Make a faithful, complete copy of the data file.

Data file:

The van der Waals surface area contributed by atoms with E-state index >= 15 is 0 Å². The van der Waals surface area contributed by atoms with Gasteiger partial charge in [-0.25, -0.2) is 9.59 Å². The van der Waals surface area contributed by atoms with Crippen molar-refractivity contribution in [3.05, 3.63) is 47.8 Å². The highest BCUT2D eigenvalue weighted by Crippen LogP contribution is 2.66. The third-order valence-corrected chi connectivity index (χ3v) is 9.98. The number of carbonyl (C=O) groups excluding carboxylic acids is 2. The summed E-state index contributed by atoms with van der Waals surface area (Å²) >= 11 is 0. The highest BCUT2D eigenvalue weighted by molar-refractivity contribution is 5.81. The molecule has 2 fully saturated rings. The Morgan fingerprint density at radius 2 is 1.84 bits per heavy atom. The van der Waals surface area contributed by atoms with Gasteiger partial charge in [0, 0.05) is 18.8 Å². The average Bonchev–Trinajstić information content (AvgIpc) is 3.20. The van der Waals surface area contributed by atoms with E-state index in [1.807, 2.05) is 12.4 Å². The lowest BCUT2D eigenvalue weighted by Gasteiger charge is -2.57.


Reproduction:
The van der Waals surface area contributed by atoms with E-state index >= 15 is 0 Å². The van der Waals surface area contributed by atoms with Gasteiger partial charge in [-0.25, -0.2) is 9.59 Å². The van der Waals surface area contributed by atoms with Crippen molar-refractivity contribution in [3.05, 3.63) is 47.8 Å². The highest BCUT2D eigenvalue weighted by Crippen LogP contribution is 2.66. The third-order valence-corrected chi connectivity index (χ3v) is 9.98. The number of carbonyl (C=O) groups excluding carboxylic acids is 2. The summed E-state index contributed by atoms with van der Waals surface area (Å²) >= 11 is 0. The highest BCUT2D eigenvalue weighted by molar-refractivity contribution is 5.81. The molecule has 2 fully saturated rings. The Morgan fingerprint density at radius 2 is 1.84 bits per heavy atom. The van der Waals surface area contributed by atoms with Gasteiger partial charge in [0, 0.05) is 18.8 Å². The average Bonchev–Trinajstić information content (AvgIpc) is 3.20. The van der Waals surface area contributed by atoms with E-state index in [1.807, 2.05) is 12.4 Å². The lowest BCUT2D eigenvalue weighted by Gasteiger charge is -2.57.